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2014.06.24

The Haunted House of Hashim

JBpress on June 20, 2014

  • Kunihiko Miyake
  • Research Director
    Kunihiko Miyake
  • [Expertise]
    Foreign Affairs and National Security

Too many mistakes have been made since the foreign occupation of Iraq in 2003-4, while too few lessons seem to have been learned in Washington D.C. Some pundits there still blame the historic U.S. fiasco either on the disbanding of the Iraqi Army in 2003 or the withdrawal of U.S. combat troops in 2011. Dear friends, close but no cigar!

They only see trees but not the forest. First of all, contrary to conventional wisdom, the Coalition Provisional Authority (CPA) did not disband Saddam Hussein's Iraqi Army because the soldiers had already slipped away and gone home before they confronted the U.S. troops in 2003. Although, this is exactly what their successors did in front of the ISIS fighters in Mosul on June 10, 2014.

Similarly, the United States never left Iraq willingly in 2011. It was Iraq's Prime Minister Maliki who declined to sign a SOFA (Status of U.S. Forces) agreement with Washington, in which all American allies in NATO or in Asia decide if they wish to host U.S. troops on their soil. Simply put, it was the Iraqis who chose to go solo without the Americans after 2012.

It is no use crying over spilt milk. Damage has been done and cannot be rectified. The most important thing for the United States now is to look to the future and try to see the entire forest. In order to do so, Washington should consider the following three perspectives about the recent ISIS phenomenon in Iraq's Sunni heartland.

First and foremost, ISIS is just one of the many episodes of tug-of-war between the East and the West in Mesopotamia in the past three millennia. Her rulers changed from the Achaemenids to the Parthians, then to the Romans, Persians, Arabs and finally the Ottomans before the land was put under British Mandate. Now with the West gone, it is probably time for the Persians to come back again.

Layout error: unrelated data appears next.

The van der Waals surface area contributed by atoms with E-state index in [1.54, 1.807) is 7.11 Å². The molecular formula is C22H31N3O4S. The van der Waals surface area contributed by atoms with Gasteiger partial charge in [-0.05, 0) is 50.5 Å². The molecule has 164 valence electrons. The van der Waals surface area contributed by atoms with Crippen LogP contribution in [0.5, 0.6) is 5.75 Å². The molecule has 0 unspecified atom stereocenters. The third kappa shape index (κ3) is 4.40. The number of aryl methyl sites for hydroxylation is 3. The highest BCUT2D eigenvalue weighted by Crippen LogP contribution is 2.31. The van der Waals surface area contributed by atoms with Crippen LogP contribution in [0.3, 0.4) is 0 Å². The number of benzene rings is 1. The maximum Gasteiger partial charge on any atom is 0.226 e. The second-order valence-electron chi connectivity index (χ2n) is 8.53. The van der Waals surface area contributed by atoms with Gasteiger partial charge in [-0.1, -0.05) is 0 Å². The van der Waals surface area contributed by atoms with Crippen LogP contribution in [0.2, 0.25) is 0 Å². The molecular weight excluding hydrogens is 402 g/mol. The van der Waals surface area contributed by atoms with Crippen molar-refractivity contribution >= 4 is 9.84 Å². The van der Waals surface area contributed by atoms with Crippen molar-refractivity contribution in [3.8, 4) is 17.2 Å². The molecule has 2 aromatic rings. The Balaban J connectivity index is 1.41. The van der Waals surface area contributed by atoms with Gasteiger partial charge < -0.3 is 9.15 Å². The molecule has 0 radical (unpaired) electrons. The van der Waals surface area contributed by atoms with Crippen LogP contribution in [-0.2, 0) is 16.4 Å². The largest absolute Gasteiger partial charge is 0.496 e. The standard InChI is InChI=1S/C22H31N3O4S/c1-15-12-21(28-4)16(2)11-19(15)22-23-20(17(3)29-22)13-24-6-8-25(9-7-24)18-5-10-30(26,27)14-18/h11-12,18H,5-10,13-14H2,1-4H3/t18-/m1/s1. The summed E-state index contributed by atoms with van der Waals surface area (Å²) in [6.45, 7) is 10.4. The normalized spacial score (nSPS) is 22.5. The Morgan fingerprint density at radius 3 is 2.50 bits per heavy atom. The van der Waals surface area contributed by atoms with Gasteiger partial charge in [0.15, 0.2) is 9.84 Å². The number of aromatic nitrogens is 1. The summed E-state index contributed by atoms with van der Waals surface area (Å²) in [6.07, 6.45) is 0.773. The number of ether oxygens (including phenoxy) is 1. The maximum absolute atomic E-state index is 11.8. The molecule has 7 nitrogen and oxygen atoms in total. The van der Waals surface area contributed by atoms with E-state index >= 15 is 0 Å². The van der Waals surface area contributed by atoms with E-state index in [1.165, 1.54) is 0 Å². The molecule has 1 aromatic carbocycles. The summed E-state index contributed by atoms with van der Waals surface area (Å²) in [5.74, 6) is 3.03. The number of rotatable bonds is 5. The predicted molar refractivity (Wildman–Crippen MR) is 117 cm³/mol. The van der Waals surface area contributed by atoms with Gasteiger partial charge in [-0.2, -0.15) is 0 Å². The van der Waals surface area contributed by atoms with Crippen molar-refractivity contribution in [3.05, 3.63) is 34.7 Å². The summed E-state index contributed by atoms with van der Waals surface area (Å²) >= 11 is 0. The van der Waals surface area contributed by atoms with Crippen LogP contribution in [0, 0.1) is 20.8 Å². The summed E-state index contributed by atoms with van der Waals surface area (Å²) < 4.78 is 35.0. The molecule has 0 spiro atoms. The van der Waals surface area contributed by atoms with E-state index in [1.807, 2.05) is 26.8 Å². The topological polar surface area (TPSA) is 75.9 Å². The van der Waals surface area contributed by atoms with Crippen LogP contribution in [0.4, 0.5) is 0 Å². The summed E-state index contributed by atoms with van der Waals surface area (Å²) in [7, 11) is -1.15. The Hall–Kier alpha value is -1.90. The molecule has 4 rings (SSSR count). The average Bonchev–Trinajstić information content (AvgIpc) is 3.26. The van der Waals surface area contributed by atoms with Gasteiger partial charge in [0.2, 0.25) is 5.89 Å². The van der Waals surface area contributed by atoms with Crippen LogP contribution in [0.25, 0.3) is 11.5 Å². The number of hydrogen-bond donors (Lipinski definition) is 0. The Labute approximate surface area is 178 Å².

Secondly, the international borders in the Fertile Crescent, which the British and the French drew in the early 20th century, may be obsolete and disappearing. Unfortunately, this may happen not only to the Syria-Iraq border but also to many other artificially drawn international demarcation lines in this war-torn part of the world.

Finally, the advance of ISIS could be a sign of a new chapter in the historical rivalry between the worlds of Sunni Arabs and Shiite Iranians. The recent showdown started in 1978 when an Islamic Republic was born in Iran. It is an open secret that some Arab Gulf monarchies including Saudi Arabia have acquiesced in their citizens' financial support for ISIS, to say the least.

Based on the above assumptions, the following is my gloomy take on the possible future course of events in the Fertile Crescent. I hope I am wrong. If I am not, however, we may have to prepare ourselves and accept the "unthinkable" in the Gulf region and perhaps also in the greater Middle East in the years to come.

- The teaching of Islam, whether moderate or radical, will continue to dominate the region without contributing to stability in the Middle East.

- With some exceptions in North Africa, it seems that Sunni Arabs in the heartland will reject the legacy of Western colonization and not embrace a Western-style secular democratic government with a separation of powers.

- Despite their long trial-and-error years of constitutional monarchies, Arab socialism or Islamic rules, they have not been successful in creating their own mode of governance and, therefore, there will be no functional democracy or successful theocracy in the Middle East except in Israel.

- The 20th century Europe-drawn borders will be gone and Mesopotamia will rejoin the historical Persian sphere of influence.

Between 550 BC and 1925, except for the Abbasid period, at least one part of Mesopotamia has always been either occupied or controlled by Persian dynasties for more than 1000 years. With the rise of Shiite Iran, perhaps the Sunni Arabs, not only in Iraq and Syria but also in smaller Arab Gulf states, will be forced to realign themselves in coping with this new regional challenge.

The end game of the ISIS advance is still unknown. However, it is ominous that two former Hashimite kingdoms--Syria and Iraq--have been ruined already. The West will continue losing ground and probably will not regain political momentum in the Fertile Crescent in the years to come. No matter what we do in Iraq in the next few weeks, we are probably losing Iraq to Tehran in the long run.

If this is the case, we will have to find ways to deal seriously with the Islamic Republic of Iran, no matter how shrewd they are or how much we mistrust them. Are we ready for that? In addition, we should also note that the next nation that will require urgent protection is, of course, Jordan. We must prevent the House of Hashim from being haunted again.

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